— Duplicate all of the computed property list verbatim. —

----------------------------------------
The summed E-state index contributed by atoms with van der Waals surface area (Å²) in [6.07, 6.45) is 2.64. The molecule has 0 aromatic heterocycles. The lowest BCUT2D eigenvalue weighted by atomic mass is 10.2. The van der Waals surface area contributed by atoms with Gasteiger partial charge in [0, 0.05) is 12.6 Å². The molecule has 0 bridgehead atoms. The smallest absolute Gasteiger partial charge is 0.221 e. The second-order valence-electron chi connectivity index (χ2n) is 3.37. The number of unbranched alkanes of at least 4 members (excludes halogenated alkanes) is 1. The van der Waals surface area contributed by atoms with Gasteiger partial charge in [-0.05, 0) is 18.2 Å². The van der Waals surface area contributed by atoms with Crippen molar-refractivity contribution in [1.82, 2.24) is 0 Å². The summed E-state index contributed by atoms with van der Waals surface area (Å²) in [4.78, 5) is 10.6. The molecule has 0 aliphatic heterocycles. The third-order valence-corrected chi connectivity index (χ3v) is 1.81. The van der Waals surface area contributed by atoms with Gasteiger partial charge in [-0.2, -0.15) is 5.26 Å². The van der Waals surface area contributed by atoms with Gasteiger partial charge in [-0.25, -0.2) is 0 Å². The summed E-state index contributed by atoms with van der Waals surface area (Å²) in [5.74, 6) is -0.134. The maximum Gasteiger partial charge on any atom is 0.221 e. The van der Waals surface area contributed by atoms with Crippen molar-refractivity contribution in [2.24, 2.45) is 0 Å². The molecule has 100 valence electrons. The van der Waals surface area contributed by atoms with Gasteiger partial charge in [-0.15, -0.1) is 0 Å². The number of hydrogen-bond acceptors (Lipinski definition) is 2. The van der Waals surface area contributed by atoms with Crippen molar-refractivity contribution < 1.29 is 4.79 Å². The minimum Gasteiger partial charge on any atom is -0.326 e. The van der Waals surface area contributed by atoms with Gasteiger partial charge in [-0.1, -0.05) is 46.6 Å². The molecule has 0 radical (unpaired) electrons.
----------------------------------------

The summed E-state index contributed by atoms with van der Waals surface area (Å²) in [6.07, 6.45) is 2.64. The molecule has 0 aromatic heterocycles. The lowest BCUT2D eigenvalue weighted by atomic mass is 10.2. The van der Waals surface area contributed by atoms with Gasteiger partial charge in [0, 0.05) is 12.6 Å². The molecule has 0 bridgehead atoms. The smallest absolute Gasteiger partial charge is 0.221 e. The second-order valence-electron chi connectivity index (χ2n) is 3.37. The number of unbranched alkanes of at least 4 members (excludes halogenated alkanes) is 1. The van der Waals surface area contributed by atoms with Gasteiger partial charge in [-0.05, 0) is 18.2 Å². The van der Waals surface area contributed by atoms with Crippen molar-refractivity contribution in [1.82, 2.24) is 0 Å². The summed E-state index contributed by atoms with van der Waals surface area (Å²) in [4.78, 5) is 10.6. The molecule has 0 aliphatic heterocycles. The third-order valence-corrected chi connectivity index (χ3v) is 1.81. The van der Waals surface area contributed by atoms with Gasteiger partial charge in [-0.2, -0.15) is 5.26 Å². The van der Waals surface area contributed by atoms with Gasteiger partial charge in [-0.25, -0.2) is 0 Å². The summed E-state index contributed by atoms with van der Waals surface area (Å²) in [5.74, 6) is -0.134. The maximum Gasteiger partial charge on any atom is 0.221 e. The van der Waals surface area contributed by atoms with Crippen molar-refractivity contribution in [2.24, 2.45) is 0 Å². The molecule has 100 valence electrons. The van der Waals surface area contributed by atoms with Gasteiger partial charge in [-0.15, -0.1) is 0 Å². The number of hydrogen-bond acceptors (Lipinski definition) is 2. The van der Waals surface area contributed by atoms with Crippen molar-refractivity contribution < 1.29 is 4.79 Å². The minimum Gasteiger partial charge on any atom is -0.326 e. The van der Waals surface area contributed by atoms with Gasteiger partial charge in [-0.1, -0.05) is 46.6 Å². The molecule has 0 radical (unpaired) electrons.